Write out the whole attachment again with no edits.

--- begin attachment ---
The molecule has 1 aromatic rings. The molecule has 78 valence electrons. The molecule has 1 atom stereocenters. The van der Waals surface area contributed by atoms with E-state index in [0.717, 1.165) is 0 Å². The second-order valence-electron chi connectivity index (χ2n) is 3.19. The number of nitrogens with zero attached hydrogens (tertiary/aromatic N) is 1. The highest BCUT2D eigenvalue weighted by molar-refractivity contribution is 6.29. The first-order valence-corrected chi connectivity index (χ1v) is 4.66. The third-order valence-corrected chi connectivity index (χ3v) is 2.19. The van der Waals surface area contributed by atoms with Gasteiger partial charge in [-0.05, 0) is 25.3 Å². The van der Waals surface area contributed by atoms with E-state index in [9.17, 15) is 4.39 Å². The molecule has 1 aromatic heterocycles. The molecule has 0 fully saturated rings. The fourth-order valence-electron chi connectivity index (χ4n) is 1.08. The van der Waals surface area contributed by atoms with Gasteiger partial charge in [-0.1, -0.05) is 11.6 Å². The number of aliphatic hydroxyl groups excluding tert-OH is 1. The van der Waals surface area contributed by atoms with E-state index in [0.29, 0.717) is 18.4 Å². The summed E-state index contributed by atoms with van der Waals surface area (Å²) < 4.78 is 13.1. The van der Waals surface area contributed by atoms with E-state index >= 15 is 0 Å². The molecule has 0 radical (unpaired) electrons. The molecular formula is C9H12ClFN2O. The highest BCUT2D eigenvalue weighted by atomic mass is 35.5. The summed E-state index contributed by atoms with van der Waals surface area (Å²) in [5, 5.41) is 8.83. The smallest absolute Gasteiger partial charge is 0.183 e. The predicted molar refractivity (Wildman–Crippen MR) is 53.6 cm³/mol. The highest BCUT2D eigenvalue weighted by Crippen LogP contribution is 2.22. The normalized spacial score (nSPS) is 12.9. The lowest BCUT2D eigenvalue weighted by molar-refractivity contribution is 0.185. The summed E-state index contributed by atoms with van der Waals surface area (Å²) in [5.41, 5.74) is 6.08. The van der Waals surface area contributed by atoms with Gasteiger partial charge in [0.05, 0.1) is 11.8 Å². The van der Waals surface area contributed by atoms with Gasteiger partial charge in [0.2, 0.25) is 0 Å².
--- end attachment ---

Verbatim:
The molecule has 1 aromatic rings. The molecule has 78 valence electrons. The molecule has 1 atom stereocenters. The van der Waals surface area contributed by atoms with E-state index in [0.717, 1.165) is 0 Å². The second-order valence-electron chi connectivity index (χ2n) is 3.19. The number of nitrogens with zero attached hydrogens (tertiary/aromatic N) is 1. The highest BCUT2D eigenvalue weighted by molar-refractivity contribution is 6.29. The first-order valence-corrected chi connectivity index (χ1v) is 4.66. The third-order valence-corrected chi connectivity index (χ3v) is 2.19. The van der Waals surface area contributed by atoms with Gasteiger partial charge in [-0.05, 0) is 25.3 Å². The van der Waals surface area contributed by atoms with E-state index in [9.17, 15) is 4.39 Å². The molecule has 1 aromatic heterocycles. The molecule has 0 fully saturated rings. The fourth-order valence-electron chi connectivity index (χ4n) is 1.08. The van der Waals surface area contributed by atoms with Gasteiger partial charge in [-0.1, -0.05) is 11.6 Å². The number of aliphatic hydroxyl groups excluding tert-OH is 1. The van der Waals surface area contributed by atoms with E-state index in [0.29, 0.717) is 18.4 Å². The summed E-state index contributed by atoms with van der Waals surface area (Å²) < 4.78 is 13.1. The van der Waals surface area contributed by atoms with E-state index >= 15 is 0 Å². The molecule has 0 radical (unpaired) electrons. The molecular formula is C9H12ClFN2O. The highest BCUT2D eigenvalue weighted by atomic mass is 35.5. The summed E-state index contributed by atoms with van der Waals surface area (Å²) in [5, 5.41) is 8.83. The smallest absolute Gasteiger partial charge is 0.183 e. The predicted molar refractivity (Wildman–Crippen MR) is 53.6 cm³/mol. The highest BCUT2D eigenvalue weighted by Crippen LogP contribution is 2.22. The normalized spacial score (nSPS) is 12.9. The lowest BCUT2D eigenvalue weighted by molar-refractivity contribution is 0.185. The summed E-state index contributed by atoms with van der Waals surface area (Å²) in [5.41, 5.74) is 6.08. The van der Waals surface area contributed by atoms with Gasteiger partial charge in [0.05, 0.1) is 11.8 Å². The van der Waals surface area contributed by atoms with Gasteiger partial charge in [0.2, 0.25) is 0 Å².